- There’s two other folks who started out somewhere pleasant, then ventured out into the wasteland for unclear reasons. They haven’t interacted with anyone else yet.
- Seriously, this show has the look and feel of something that was made by PBS, except that it’s not educational. And is instead making me feel dumber. I keep expecting Video Toaster special effects (Which I am learning to identify on sight, by the way. That’s kinda cool.) I’m vaguely reminded of an old show set on a post-apocalyptic earth about the Dewey Decimal system. It was called “Tomes and Talismans”, which I mention here because from time to time I forget the title and have a hell of a time finding anything on the internet that reminds me of it.
- The credits list this show as having a Story by … Based on an Original Idea by… I assume the “Original Idea By” guy is the guy who wrote “Mad Max Beyond Thunderdome”
- At least this show has an excuse for the post-apocalypse looking like the outback.
Episode 2 hooks up the other two with the tribe, along with the revelation, unless I overlooked it in the previous episode, that Trudy, that’s the girl of the other two, is about thirty seconds away from childbirth, which, I guess, can give us a ballpark figure for how long it’s been since civilization collapsed.
- In Episode 2, Clockwork Orange Guy holds a book burning. Just to prove that the Locos are evil. Because only evil people burn books.
- As predicted, the Gang-of-Three has been allowed into the Tribe. Bad Dye Job Girl seems to be on the frindge of being a good person, whereas their evil leader Lex Luthor is a dick, and let two of their gangmembers get captured by the Locos. I can’t seriously believe the idea that the Locos actually murdered the fallen gang members, being, fundamentally, a bunch of unruly children (After all, if they were that kind of crazy, they’d be doing something more evil than burning books. Like burning babies or something. So I’ll assume that they instead lost half their GP and were sent back to the last save point.
- Lex Luthor really is kinda stupid. His whole argument seems to be “Let us out of this cage, or we’ll hurt you when we get out of this cage which we can only ever do if you let us out!”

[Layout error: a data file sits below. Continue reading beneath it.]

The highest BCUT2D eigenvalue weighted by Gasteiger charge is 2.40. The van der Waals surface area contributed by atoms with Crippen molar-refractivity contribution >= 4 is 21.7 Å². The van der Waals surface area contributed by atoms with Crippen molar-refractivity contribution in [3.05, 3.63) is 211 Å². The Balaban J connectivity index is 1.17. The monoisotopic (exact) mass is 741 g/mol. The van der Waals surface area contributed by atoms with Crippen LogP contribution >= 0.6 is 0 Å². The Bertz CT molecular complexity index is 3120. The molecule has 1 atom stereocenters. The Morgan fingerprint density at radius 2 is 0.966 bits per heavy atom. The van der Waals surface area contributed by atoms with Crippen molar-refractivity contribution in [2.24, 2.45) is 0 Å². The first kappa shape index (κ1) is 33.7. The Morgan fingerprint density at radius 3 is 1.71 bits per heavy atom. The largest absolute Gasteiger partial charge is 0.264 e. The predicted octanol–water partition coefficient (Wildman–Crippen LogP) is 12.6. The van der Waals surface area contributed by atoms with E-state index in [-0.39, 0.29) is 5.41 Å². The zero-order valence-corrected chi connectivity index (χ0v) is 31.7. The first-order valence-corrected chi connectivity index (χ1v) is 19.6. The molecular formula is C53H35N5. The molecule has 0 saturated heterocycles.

- New guy, the one with the pregnant girlfriend Trudy, gains their trust in about three seconds, then steals their food, then comes back with his pregnant girlfriend, and a bunch more food. Did I miss a step in his logic here?
- Trudy is bothered when the girl who Wikipedia tells me is named Amber doesn’t use her name when she asks about letting them stay. Trudy is nine months pregnant and the world is kind of a shithole. I think she could be a bit more gracious.
- Also, Trudy’s hair is half black and half blue. Even pregnant and on the run, she can keep up her dye job in this post apocalypse.
- The cars are still on fire. Are Kiwi cars all made of thermite? (Fun fact: Once you start thermite burning, there is no way to make it stop until all the thermite has been consumed)
Episode 3 centers around the debate as to whether or not to let Trudy and her boyfriend Bray join the tribe. Lex Luthor is against it for reasons which entirely make sense but which don’t count because it’s obvious that he sees Bray as a threat to his becoming the alpha male, while Amber is for it because she quite clearly wants Bray to tell her about this earth-thing he calls “Heavy Petting”, until the final scene where she does a face-heel-turn and decides to kick them out. Also, Lex Luthor forces unwanted smoochies on the two-tone-hair-girl from his own gang (Her hair is half red and half blue, so that we can keep her separate from Trudy. She also looks a bit like a girl I went to college, enough that I kept glancing up at the screen and saying “Hey, what do I know her from?”) in order to cement our belief that he’s a total douche.
- Cloey, the weirdly shell-shocked little girl who led Amber and whoever it was she started out with, let’s call him Shortround, to the rest of the children, spends this episode dangerously wandering off unattended to follow a cow into Loco territory. Someday, TV writers may realize that viewers can only stand so much of cute childlike characters who unthinkingly lead everyone into danger, like the kids who go playing in the zombie-filled wastelands in zombie movies, or the kids who sneak off to get a good look at the ghost and get captured, or Gilligan.
- Bray and Trudy get voted off the island. It’s Lost, it’s Survivor, it’s Mad Max, it’s all this and more!
- The frakking cars are still on fire. The Locos apparently all stick together and patrol the city in an orderly fashion, so who the frak is tending all these fires until they get there?
- Every time someone refers to Bray as the father of Trudy’s baby, Bray and Trudy look away. It’s obviously supposed to be a big surprise when we find out he’s not, so don’t spoil it for anyone.
- It’s not possible in TV for pregnancy to lead to anything but a sudden screaming birth at the worst moment possible, so you bet your sweet ass that Lex Luthor doesn’t even have time to extinguish her torch after voting her off the island that Trudy goes into labor
- Fun fact: In New Zealand, Macaroni and Cheese comes in a can.